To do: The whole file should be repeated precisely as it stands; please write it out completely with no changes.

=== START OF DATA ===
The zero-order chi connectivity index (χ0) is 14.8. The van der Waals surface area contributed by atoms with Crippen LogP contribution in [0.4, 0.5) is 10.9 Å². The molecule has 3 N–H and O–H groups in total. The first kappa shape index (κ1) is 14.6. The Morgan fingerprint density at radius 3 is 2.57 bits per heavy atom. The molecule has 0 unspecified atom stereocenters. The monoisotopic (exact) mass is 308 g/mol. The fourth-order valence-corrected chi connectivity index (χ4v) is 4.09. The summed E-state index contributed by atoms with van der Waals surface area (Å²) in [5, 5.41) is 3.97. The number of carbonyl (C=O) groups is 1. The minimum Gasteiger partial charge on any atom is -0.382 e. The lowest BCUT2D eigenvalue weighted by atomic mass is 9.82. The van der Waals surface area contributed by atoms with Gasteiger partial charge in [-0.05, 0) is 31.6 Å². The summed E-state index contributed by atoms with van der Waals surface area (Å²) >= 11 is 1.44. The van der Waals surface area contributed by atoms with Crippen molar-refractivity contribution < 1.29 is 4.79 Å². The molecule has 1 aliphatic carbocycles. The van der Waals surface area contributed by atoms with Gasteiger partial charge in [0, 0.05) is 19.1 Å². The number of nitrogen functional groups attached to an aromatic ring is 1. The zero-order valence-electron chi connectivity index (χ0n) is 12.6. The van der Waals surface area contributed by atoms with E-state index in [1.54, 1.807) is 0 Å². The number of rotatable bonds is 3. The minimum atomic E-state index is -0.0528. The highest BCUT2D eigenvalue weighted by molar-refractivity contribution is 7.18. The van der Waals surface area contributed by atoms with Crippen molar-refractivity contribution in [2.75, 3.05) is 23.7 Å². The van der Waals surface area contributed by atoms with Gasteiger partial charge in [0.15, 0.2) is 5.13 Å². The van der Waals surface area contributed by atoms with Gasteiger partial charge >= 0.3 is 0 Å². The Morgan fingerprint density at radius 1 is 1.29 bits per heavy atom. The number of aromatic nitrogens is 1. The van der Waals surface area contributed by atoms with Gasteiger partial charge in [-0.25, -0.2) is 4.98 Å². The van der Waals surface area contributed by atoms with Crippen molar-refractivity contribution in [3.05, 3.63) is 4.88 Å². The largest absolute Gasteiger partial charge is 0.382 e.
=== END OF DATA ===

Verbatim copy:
The zero-order chi connectivity index (χ0) is 14.8. The van der Waals surface area contributed by atoms with Crippen LogP contribution in [0.4, 0.5) is 10.9 Å². The molecule has 3 N–H and O–H groups in total. The first kappa shape index (κ1) is 14.6. The Morgan fingerprint density at radius 3 is 2.57 bits per heavy atom. The molecule has 0 unspecified atom stereocenters. The monoisotopic (exact) mass is 308 g/mol. The fourth-order valence-corrected chi connectivity index (χ4v) is 4.09. The summed E-state index contributed by atoms with van der Waals surface area (Å²) in [5, 5.41) is 3.97. The number of carbonyl (C=O) groups is 1. The minimum Gasteiger partial charge on any atom is -0.382 e. The lowest BCUT2D eigenvalue weighted by atomic mass is 9.82. The van der Waals surface area contributed by atoms with Gasteiger partial charge in [-0.05, 0) is 31.6 Å². The summed E-state index contributed by atoms with van der Waals surface area (Å²) >= 11 is 1.44. The van der Waals surface area contributed by atoms with Crippen molar-refractivity contribution < 1.29 is 4.79 Å². The molecule has 1 aliphatic carbocycles. The van der Waals surface area contributed by atoms with Gasteiger partial charge in [0, 0.05) is 19.1 Å². The number of nitrogen functional groups attached to an aromatic ring is 1. The zero-order valence-electron chi connectivity index (χ0n) is 12.6. The van der Waals surface area contributed by atoms with E-state index in [1.54, 1.807) is 0 Å². The number of rotatable bonds is 3. The minimum atomic E-state index is -0.0528. The highest BCUT2D eigenvalue weighted by molar-refractivity contribution is 7.18. The van der Waals surface area contributed by atoms with Crippen molar-refractivity contribution in [2.75, 3.05) is 23.7 Å². The van der Waals surface area contributed by atoms with Gasteiger partial charge in [0.15, 0.2) is 5.13 Å². The van der Waals surface area contributed by atoms with Gasteiger partial charge >= 0.3 is 0 Å². The Morgan fingerprint density at radius 1 is 1.29 bits per heavy atom. The number of aromatic nitrogens is 1. The van der Waals surface area contributed by atoms with Gasteiger partial charge in [-0.25, -0.2) is 4.98 Å². The van der Waals surface area contributed by atoms with Crippen molar-refractivity contribution in [3.05, 3.63) is 4.88 Å². The largest absolute Gasteiger partial charge is 0.382 e.